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Effect of tolytoxin on tunneling nanotube formation and function

Abstract : Tunneling nanotubes (TNTs) are actin-containing membrane protrusions that play an essential role in long-range intercellular communication. They are involved in development of various diseases by allowing transfer of pathogens or protein aggregates as well as organelles such as mitochondria. Increase in TNT formation has been linked to many pathological conditions. Here we show that nM concentrations of tolytoxin, a cyanobacterial macrolide that targets actin by inhibition of its polymerization, significantly decrease the number of TNT-connected cells, as well as transfer of mitochondria and α-synuclein fibrils in two different cell lines of neuronal (SH-SY5Y) and epithelial (SW13) origin. As the cytoskeleton of the tested cell remain preserved, this macrolide could serve as a valuable tool for future therapies against diseases propagated by TNTs.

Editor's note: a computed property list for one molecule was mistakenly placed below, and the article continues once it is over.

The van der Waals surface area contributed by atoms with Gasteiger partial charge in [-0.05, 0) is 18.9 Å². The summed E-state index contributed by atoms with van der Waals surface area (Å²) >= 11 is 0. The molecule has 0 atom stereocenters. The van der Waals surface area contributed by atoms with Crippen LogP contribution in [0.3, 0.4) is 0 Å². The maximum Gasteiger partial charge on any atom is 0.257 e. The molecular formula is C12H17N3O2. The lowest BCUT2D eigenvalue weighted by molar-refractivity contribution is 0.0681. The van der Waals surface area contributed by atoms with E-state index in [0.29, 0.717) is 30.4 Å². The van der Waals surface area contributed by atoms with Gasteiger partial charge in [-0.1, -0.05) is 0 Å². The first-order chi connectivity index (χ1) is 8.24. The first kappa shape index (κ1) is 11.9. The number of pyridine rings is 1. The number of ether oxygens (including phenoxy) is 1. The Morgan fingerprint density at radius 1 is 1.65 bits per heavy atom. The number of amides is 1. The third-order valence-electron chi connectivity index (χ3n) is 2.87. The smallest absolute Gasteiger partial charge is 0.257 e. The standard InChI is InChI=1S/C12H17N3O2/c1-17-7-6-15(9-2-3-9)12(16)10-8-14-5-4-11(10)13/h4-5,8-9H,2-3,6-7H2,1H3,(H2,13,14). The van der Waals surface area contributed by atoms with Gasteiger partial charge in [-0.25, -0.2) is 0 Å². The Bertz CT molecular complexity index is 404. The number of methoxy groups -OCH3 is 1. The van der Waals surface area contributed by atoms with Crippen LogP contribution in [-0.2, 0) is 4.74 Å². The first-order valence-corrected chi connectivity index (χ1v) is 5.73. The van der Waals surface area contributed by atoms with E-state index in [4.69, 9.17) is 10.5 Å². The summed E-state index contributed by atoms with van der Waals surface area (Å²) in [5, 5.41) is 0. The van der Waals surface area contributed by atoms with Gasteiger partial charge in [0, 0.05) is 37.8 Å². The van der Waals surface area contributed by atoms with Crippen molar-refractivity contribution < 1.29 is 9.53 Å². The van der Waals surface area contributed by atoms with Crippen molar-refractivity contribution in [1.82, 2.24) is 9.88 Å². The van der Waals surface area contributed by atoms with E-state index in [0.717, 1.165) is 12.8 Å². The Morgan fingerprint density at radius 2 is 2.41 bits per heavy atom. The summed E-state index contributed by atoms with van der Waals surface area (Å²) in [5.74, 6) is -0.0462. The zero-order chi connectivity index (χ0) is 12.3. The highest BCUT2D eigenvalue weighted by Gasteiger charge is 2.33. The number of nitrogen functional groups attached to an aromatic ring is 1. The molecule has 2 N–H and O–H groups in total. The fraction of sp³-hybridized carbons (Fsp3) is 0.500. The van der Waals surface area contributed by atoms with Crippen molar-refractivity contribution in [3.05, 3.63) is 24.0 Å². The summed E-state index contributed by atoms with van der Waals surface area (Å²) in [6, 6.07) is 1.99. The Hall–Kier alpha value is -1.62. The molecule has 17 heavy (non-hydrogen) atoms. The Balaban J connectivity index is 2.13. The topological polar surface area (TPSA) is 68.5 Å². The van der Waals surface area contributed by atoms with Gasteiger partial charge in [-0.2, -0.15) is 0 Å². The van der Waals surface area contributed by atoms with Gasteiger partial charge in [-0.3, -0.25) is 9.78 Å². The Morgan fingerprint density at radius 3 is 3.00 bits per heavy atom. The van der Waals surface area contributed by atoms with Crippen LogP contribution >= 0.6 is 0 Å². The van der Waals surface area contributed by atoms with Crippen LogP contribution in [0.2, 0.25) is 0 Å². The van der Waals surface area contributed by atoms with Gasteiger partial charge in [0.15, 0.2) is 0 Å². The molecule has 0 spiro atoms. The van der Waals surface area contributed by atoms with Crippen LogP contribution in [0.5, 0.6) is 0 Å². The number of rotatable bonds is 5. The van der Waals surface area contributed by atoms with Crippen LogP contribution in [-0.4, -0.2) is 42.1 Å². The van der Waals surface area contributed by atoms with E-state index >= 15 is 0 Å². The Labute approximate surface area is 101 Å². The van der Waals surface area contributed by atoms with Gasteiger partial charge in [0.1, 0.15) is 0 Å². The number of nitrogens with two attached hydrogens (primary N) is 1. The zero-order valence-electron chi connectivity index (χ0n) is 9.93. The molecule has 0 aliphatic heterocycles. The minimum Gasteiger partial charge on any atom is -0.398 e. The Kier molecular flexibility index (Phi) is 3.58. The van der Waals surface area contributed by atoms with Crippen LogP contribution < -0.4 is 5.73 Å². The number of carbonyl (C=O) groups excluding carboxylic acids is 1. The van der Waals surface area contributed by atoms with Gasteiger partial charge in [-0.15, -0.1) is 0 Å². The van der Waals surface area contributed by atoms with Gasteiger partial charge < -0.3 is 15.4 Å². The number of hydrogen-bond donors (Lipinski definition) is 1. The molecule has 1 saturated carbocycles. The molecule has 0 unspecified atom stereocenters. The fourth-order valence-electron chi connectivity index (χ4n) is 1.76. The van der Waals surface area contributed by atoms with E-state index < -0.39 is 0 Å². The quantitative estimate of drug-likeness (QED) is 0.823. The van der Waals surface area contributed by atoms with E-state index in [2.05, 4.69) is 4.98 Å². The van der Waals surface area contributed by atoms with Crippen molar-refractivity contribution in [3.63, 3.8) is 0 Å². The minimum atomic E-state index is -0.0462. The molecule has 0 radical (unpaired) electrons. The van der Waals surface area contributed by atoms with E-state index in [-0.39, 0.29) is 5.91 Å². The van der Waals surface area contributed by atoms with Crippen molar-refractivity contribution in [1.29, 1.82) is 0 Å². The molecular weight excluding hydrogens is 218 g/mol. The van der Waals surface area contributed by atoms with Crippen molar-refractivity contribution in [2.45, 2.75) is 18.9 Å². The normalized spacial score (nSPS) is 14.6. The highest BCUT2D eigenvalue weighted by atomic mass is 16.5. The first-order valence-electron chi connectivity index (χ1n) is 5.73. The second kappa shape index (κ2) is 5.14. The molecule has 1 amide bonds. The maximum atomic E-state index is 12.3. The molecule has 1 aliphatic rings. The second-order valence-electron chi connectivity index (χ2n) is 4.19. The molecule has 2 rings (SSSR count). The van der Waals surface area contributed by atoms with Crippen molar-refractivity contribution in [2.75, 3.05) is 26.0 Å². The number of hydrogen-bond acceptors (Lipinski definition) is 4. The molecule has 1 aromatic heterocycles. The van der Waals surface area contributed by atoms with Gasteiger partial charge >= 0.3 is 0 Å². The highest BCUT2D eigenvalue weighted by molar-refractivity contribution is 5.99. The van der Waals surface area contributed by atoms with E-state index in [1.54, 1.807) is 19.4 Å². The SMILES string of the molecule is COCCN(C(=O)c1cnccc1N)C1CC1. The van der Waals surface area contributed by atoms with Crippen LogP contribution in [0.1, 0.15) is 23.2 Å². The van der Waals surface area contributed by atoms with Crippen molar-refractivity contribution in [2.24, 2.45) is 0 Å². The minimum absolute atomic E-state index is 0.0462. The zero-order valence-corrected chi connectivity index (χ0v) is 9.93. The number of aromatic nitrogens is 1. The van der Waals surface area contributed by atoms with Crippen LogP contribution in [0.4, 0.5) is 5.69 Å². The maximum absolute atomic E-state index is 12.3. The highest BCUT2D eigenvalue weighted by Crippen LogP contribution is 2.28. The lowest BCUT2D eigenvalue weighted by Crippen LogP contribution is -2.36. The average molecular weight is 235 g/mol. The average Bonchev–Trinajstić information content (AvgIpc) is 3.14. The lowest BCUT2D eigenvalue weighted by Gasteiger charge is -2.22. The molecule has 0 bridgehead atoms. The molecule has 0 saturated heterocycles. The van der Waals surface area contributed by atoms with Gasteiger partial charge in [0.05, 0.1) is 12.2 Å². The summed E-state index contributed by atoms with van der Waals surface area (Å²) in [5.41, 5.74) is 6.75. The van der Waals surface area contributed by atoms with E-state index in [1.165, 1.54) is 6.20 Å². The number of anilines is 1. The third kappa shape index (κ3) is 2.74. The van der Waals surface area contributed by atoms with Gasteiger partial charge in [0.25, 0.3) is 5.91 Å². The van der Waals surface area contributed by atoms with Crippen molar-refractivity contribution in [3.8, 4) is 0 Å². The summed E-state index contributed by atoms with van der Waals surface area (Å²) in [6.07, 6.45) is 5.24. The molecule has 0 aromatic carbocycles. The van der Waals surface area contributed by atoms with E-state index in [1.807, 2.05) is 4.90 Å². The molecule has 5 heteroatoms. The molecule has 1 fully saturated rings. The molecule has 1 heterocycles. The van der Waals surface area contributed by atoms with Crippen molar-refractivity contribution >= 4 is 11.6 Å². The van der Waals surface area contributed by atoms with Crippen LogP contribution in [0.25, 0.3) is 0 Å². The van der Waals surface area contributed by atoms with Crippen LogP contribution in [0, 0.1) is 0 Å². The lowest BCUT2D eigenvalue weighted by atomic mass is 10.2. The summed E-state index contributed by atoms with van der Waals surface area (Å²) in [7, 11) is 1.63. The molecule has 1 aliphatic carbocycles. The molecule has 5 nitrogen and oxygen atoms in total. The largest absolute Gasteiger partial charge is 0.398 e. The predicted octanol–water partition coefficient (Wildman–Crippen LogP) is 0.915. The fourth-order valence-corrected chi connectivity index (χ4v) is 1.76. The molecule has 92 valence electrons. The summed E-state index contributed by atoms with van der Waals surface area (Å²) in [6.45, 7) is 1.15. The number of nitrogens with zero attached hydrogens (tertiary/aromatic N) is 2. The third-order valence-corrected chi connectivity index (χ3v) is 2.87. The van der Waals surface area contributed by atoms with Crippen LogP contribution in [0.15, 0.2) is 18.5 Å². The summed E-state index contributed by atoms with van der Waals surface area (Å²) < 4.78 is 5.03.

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Contributor : Reine Bouyssie <>
Submitted on : Monday, August 5, 2019 - 1:00:14 PM
Last modification on : Saturday, July 3, 2021 - 12:15:45 AM


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Aysegul Dilsizoglu Senol, Anna Pepe, Clara Grudina, Nathalie Sassoon, Ueoka Reiko, et al.. Effect of tolytoxin on tunneling nanotube formation and function. Scientific Reports, Nature Publishing Group, 2019, 9 (1), pp.5741. ⟨10.1038/s41598-019-42161-6⟩. ⟨pasteur-02263619⟩



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